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Celebrity Endorsements are a standard feature of modern election campaigns. Mostly used to boost turnout, we test to what extent such endorsed campaigns are effective. Our experimental findings indicate that they are irrelevant at best.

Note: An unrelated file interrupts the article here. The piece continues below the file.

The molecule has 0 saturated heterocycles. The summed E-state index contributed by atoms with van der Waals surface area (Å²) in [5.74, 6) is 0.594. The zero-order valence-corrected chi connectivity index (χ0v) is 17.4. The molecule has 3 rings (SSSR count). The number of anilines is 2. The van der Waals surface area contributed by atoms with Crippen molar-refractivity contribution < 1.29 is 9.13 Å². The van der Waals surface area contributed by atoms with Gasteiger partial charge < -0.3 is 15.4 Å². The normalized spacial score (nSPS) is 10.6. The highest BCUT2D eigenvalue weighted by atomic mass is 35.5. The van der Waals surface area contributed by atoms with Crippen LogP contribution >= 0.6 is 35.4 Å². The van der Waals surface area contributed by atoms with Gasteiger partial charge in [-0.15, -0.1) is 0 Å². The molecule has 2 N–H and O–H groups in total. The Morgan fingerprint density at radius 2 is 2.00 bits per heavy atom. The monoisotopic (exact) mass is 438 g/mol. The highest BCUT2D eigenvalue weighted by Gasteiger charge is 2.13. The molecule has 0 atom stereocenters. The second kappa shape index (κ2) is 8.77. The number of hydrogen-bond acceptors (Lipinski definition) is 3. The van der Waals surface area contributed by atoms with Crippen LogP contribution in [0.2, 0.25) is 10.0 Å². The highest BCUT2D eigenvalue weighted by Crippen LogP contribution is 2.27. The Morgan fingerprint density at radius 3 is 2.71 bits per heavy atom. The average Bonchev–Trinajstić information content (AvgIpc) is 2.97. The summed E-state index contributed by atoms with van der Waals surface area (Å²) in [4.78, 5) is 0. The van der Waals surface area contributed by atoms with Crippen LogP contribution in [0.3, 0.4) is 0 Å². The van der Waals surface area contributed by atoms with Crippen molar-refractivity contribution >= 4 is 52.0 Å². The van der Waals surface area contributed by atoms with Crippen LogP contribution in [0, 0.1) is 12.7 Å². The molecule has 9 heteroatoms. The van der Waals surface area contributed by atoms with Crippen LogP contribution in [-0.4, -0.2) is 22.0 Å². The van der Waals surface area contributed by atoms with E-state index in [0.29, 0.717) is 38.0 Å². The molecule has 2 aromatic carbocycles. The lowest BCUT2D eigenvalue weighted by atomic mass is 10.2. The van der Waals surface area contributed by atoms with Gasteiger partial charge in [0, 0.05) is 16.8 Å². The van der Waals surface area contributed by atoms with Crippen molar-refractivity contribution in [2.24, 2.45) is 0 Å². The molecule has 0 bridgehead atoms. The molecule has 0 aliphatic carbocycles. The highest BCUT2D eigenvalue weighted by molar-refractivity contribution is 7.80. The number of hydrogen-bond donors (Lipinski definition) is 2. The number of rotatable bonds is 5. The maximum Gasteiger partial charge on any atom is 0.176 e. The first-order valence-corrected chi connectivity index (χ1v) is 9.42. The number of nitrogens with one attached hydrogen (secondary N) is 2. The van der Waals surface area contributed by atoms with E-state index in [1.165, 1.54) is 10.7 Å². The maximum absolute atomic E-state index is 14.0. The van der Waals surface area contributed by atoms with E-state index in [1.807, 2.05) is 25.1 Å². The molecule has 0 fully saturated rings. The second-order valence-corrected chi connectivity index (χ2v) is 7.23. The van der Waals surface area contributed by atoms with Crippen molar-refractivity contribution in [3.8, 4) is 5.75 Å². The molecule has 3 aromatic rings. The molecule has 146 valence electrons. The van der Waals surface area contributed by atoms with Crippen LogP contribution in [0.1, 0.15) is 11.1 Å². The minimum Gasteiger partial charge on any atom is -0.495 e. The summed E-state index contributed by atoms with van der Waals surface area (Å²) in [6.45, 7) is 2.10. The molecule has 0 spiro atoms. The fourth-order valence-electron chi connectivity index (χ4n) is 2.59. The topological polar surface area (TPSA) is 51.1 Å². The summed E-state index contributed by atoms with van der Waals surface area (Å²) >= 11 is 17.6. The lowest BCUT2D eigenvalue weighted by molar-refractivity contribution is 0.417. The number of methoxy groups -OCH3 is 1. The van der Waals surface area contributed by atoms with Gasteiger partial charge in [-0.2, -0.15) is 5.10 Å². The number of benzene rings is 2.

Recent European Elections were plagued by a notoriously low turnout, throughout Europe, but especially in Germany. In 2004, only 43 per cent of eligible voters actually turned out to vote there – the lowest turnout ever reported in a nationwide German election. A strategy to boost turnout in the 2009 European election (employed – among others – by the European Parliament) was the endorsement of turnout by celebrities. Some scattered findings from the U.S. suggest that such endorsed GOTV-campaigns have the potential to mobilize voters, but the designs usually employed is far from optimal and hence, the issue of the effectiveness of such campaigns (and their underlying mechanisms) is far from settled. Making use of design combining an experimental element with a three-wave panel design (based on an online access panel), we put the effectiveness of endorsed GOTV-campaign to a rigorous test (employing a total of eight experimental conditions) – and we find, that they are irrelevant at best. In one case (based on a “polarizing” celebrity), we even find some detrimental effects on turnout. Hence, GOTV-campaigns endorsed by celebrities are by no means a perfect solution to boost turnout.